Archives for posts with tag: hate

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The signs are everywhere:

Fly any domestic airline and you feel hated the moment you walk into the plane. (The feeling is mutual, as you can see from this Twitter search.)

Phone trees are a clear sign that a company hates their customers. They don’t even want to hear from them, they just want them to consume and be quiet.

    Banks really hate their customers. Fees, hidden fees, hidden fees behind hidden fees.

      Telco’s? Oy.

        When was the last time you stood in line at the post office? There are some exceptions but most employees despise each and everyone in the line. They feel entitled to yell at people not standing behind some imaginary line and don’t even bother to look up when talking to you.

          One word: DMV.

            How can you expect your customer to love you when you hate them?

            Just watch commercials.

            Dopey men.

            Women getting excited about a new laundry detergent.

            More dopey men.

            Kids who want nothing in the world more than a crappy plastic toy that accompanies their crappy meal.

            Even more dopey men.

            Did I mention dopey men?

            Since Roseanne left the building, the working class has become the laughing stock of the entertainment and advertising industry. They just want to sit in front of the TV, drink beer, eat fattening food and stare at skirts. That’s how we portray our customers.

            While we glorify people like Kim Kardashian or Paris Hilton: empty heads that never contributed anything to society besides conveying the message that being famous is more important than doing something good and valuable.

            You need to love your customers.

            They deserve it.

            They have been through hell.

            Most of them are still in hell.

            They live in daily fear because one more little disaster might cause their personal, financial apocalypse. They are the 15% of unemployed/underemployed people that don’t see a future. They are the employed that fear they might join the 15% very soon. They have given up on wanting something, they just focus on surviving.

            We are all responsible to create a new culture.

            Whatever you do in advertising, it influences our culture.

            It changes how people feel about themselves.

            This goes way beyond being empathetic.

            It’s is about taking off your Madison Avenue shoes and walk in Main Street shoes.

            It’s about stop pleasing your ad friends and start pleasing real people.

            It’s about making a difference.

            It’s about love.

            A loving heart is the beginning of all knowledge – Thomas Carlyle.

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            When I first moved to Los Angeles, I listened to radio a lot. One of the shows I liked was hosted by Marc Germain. He called himself Mr. KFI or later Mr. KABC.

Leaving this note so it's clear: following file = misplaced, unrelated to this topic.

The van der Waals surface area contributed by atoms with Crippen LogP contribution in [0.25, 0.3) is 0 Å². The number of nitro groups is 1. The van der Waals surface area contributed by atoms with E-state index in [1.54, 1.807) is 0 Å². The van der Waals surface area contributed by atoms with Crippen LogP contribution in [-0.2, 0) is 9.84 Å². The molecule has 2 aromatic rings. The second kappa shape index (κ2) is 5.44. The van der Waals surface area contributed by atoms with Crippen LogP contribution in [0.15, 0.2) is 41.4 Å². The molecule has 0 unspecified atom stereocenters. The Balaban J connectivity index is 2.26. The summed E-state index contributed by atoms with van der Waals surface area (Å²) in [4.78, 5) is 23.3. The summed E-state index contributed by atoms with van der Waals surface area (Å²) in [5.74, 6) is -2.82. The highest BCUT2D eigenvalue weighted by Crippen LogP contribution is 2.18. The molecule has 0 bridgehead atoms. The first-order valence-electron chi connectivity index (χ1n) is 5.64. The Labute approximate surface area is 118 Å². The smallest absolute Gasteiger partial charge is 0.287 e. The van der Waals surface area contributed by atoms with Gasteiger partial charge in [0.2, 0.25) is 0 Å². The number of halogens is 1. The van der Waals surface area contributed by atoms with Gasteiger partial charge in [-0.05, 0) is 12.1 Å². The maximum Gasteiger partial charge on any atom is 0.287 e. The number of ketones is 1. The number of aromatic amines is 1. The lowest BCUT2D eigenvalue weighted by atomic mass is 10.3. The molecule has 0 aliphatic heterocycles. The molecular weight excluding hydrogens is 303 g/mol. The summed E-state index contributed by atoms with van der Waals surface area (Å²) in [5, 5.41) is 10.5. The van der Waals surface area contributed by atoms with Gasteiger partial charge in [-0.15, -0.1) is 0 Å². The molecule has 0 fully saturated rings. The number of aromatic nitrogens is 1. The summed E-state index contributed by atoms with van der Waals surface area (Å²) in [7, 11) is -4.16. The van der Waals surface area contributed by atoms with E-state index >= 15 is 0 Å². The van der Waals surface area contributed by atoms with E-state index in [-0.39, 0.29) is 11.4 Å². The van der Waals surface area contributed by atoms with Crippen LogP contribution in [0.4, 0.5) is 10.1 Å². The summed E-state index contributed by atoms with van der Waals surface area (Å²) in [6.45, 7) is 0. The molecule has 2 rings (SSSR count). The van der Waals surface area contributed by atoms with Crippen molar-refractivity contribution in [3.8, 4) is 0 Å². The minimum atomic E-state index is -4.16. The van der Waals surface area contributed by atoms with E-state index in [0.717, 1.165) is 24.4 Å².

It was a nice show without screeners or any topics. People just called in and talked about anything they had on their mind.

            Over time, I forgot to tune in. I liked his show but that wasn’t enough to make the effort to listen to him. He never made it big, he’s now struggling with a weekly show.

            The first time I heard Howard Stern, I was riveted. I’ve never heard anything like this before. The topics, the questions, the outrageousness.

            I’ve been a loyal Stern fan ever since. I’ve sat in a parking lot for an hour to be able to listen to the Stuttering John and Crazy Cabbie fight. I scheduled meetings around his show.

            I purchased 3 different Sirius radios that all sucked, just to purchase another one. I didn’t want to miss the show. Each month, I fork over $10 to listen to him.

            Howard Stern’s magic is not about being funny, a great interviewer or an outrageous character.

            You either love or hate Howard Stern.

            There’s not much in between.

            Once in a while, his minions go out and ask people “Who is worse? Howard Stern or Charlie Sheen?” The majority of people said Howard Stern was worse. He lost against Mel Gibson.

            That’s astonishing.

            Actually, not.

            He was himself. That’s why he was so different.

            Being different evokes deep emotions in people. And that’s why he’s one of the highest paid entertainers in the world.

            Some people hate it. Many people love it. He didn’t care about being liked.

            He wanted to be different.

            It’s easy to be liked. It’s hard to be different.

            Most people want to be liked. They ask for advice how to be liked more. Ultimately, they become a commodity. Nothing to see here.

            It didn’t work that well for Marc Germain, it doesn’t work in our industry and it won’t work for you.

            You need to be different.

            What makes you stand out from the crowd?

            Once you know that, live it. That’s what people desire. That’s what people pay for. That’s what will change your life.

            Brands: Stop trying to be liked. Be different.

            The Facebook world lures brands into thinking that a “Like” has any value.

            It doesn’t.

            To be liked is being timid, being small, being easily replaceable. You want to be loved and hated at the same time. You need to stand for something. Something that evokes deep emotions. You need to have that friction.

            Or you’ll disappear.